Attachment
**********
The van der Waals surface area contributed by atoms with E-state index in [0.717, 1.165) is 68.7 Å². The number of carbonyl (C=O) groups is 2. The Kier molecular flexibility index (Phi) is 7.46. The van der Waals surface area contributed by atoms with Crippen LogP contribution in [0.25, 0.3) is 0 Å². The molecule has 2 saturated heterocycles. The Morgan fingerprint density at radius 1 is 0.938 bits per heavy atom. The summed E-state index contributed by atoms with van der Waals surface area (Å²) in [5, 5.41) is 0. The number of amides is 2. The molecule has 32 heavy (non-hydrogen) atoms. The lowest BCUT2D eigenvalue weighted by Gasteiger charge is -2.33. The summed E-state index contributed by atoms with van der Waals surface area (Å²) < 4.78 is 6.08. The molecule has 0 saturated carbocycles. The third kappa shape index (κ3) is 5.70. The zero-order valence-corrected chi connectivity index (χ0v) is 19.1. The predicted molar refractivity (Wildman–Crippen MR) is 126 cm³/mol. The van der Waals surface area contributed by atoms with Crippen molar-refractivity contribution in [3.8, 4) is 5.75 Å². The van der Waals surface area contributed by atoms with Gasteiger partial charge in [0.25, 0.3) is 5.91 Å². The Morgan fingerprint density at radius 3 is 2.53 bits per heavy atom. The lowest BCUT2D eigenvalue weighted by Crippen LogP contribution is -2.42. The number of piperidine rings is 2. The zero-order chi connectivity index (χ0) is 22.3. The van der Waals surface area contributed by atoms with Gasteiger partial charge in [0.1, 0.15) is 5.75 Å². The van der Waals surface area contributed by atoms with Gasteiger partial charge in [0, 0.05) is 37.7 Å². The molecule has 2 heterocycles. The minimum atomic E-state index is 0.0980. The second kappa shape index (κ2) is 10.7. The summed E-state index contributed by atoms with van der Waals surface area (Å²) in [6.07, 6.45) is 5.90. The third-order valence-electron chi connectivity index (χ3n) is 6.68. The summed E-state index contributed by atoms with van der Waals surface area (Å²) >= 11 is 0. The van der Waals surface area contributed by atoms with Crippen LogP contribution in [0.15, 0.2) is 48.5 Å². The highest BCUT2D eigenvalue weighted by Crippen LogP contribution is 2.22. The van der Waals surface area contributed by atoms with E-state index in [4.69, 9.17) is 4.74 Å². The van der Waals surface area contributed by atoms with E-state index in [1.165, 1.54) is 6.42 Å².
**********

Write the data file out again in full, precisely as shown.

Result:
The van der Waals surface area contributed by atoms with E-state index in [0.717, 1.165) is 68.7 Å². The number of carbonyl (C=O) groups is 2. The Kier molecular flexibility index (Phi) is 7.46. The van der Waals surface area contributed by atoms with Crippen LogP contribution in [0.25, 0.3) is 0 Å². The molecule has 2 saturated heterocycles. The Morgan fingerprint density at radius 1 is 0.938 bits per heavy atom. The summed E-state index contributed by atoms with van der Waals surface area (Å²) in [5, 5.41) is 0. The number of amides is 2. The molecule has 32 heavy (non-hydrogen) atoms. The lowest BCUT2D eigenvalue weighted by Gasteiger charge is -2.33. The summed E-state index contributed by atoms with van der Waals surface area (Å²) < 4.78 is 6.08. The molecule has 0 saturated carbocycles. The third kappa shape index (κ3) is 5.70. The zero-order valence-corrected chi connectivity index (χ0v) is 19.1. The predicted molar refractivity (Wildman–Crippen MR) is 126 cm³/mol. The van der Waals surface area contributed by atoms with Crippen molar-refractivity contribution in [3.8, 4) is 5.75 Å². The van der Waals surface area contributed by atoms with Gasteiger partial charge in [0.25, 0.3) is 5.91 Å². The Morgan fingerprint density at radius 3 is 2.53 bits per heavy atom. The lowest BCUT2D eigenvalue weighted by Crippen LogP contribution is -2.42. The number of piperidine rings is 2. The zero-order chi connectivity index (χ0) is 22.3. The van der Waals surface area contributed by atoms with Gasteiger partial charge in [0.1, 0.15) is 5.75 Å². The van der Waals surface area contributed by atoms with Gasteiger partial charge in [0, 0.05) is 37.7 Å². The molecule has 2 heterocycles. The minimum atomic E-state index is 0.0980. The second kappa shape index (κ2) is 10.7. The summed E-state index contributed by atoms with van der Waals surface area (Å²) in [6.07, 6.45) is 5.90. The third-order valence-electron chi connectivity index (χ3n) is 6.68. The summed E-state index contributed by atoms with van der Waals surface area (Å²) >= 11 is 0. The van der Waals surface area contributed by atoms with Crippen LogP contribution in [0.15, 0.2) is 48.5 Å². The highest BCUT2D eigenvalue weighted by Crippen LogP contribution is 2.22. The van der Waals surface area contributed by atoms with E-state index in [4.69, 9.17) is 4.74 Å². The van der Waals surface area contributed by atoms with E-state index in [1.165, 1.54) is 6.42 Å².